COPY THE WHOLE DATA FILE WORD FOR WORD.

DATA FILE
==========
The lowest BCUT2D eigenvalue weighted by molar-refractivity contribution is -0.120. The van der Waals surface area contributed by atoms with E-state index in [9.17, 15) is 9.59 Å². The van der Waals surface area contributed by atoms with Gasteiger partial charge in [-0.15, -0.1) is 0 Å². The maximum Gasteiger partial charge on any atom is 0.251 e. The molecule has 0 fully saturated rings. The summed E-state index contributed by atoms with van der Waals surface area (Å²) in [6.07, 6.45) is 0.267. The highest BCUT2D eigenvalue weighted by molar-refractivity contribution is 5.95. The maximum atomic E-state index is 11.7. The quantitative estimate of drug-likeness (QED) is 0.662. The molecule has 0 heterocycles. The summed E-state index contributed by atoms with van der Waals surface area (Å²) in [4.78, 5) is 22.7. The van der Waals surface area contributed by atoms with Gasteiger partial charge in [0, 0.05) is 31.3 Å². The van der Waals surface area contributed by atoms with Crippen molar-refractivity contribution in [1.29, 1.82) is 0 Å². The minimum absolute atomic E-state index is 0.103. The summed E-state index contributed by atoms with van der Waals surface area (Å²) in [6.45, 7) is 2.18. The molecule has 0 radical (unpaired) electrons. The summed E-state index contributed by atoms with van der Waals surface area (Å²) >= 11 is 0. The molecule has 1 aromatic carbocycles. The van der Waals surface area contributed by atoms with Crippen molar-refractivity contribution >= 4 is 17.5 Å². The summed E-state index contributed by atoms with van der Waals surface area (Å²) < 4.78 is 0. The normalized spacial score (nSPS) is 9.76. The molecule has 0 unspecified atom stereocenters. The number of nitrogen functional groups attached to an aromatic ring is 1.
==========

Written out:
The lowest BCUT2D eigenvalue weighted by molar-refractivity contribution is -0.120. The van der Waals surface area contributed by atoms with E-state index in [9.17, 15) is 9.59 Å². The van der Waals surface area contributed by atoms with Gasteiger partial charge in [-0.15, -0.1) is 0 Å². The maximum Gasteiger partial charge on any atom is 0.251 e. The molecule has 0 fully saturated rings. The summed E-state index contributed by atoms with van der Waals surface area (Å²) in [6.07, 6.45) is 0.267. The highest BCUT2D eigenvalue weighted by molar-refractivity contribution is 5.95. The maximum atomic E-state index is 11.7. The quantitative estimate of drug-likeness (QED) is 0.662. The molecule has 0 heterocycles. The summed E-state index contributed by atoms with van der Waals surface area (Å²) in [4.78, 5) is 22.7. The van der Waals surface area contributed by atoms with Gasteiger partial charge in [0, 0.05) is 31.3 Å². The van der Waals surface area contributed by atoms with Crippen molar-refractivity contribution in [1.29, 1.82) is 0 Å². The minimum absolute atomic E-state index is 0.103. The summed E-state index contributed by atoms with van der Waals surface area (Å²) in [6.45, 7) is 2.18. The molecule has 0 radical (unpaired) electrons. The summed E-state index contributed by atoms with van der Waals surface area (Å²) >= 11 is 0. The molecule has 1 aromatic carbocycles. The van der Waals surface area contributed by atoms with Crippen molar-refractivity contribution >= 4 is 17.5 Å². The summed E-state index contributed by atoms with van der Waals surface area (Å²) < 4.78 is 0. The normalized spacial score (nSPS) is 9.76. The molecule has 0 unspecified atom stereocenters. The number of nitrogen functional groups attached to an aromatic ring is 1.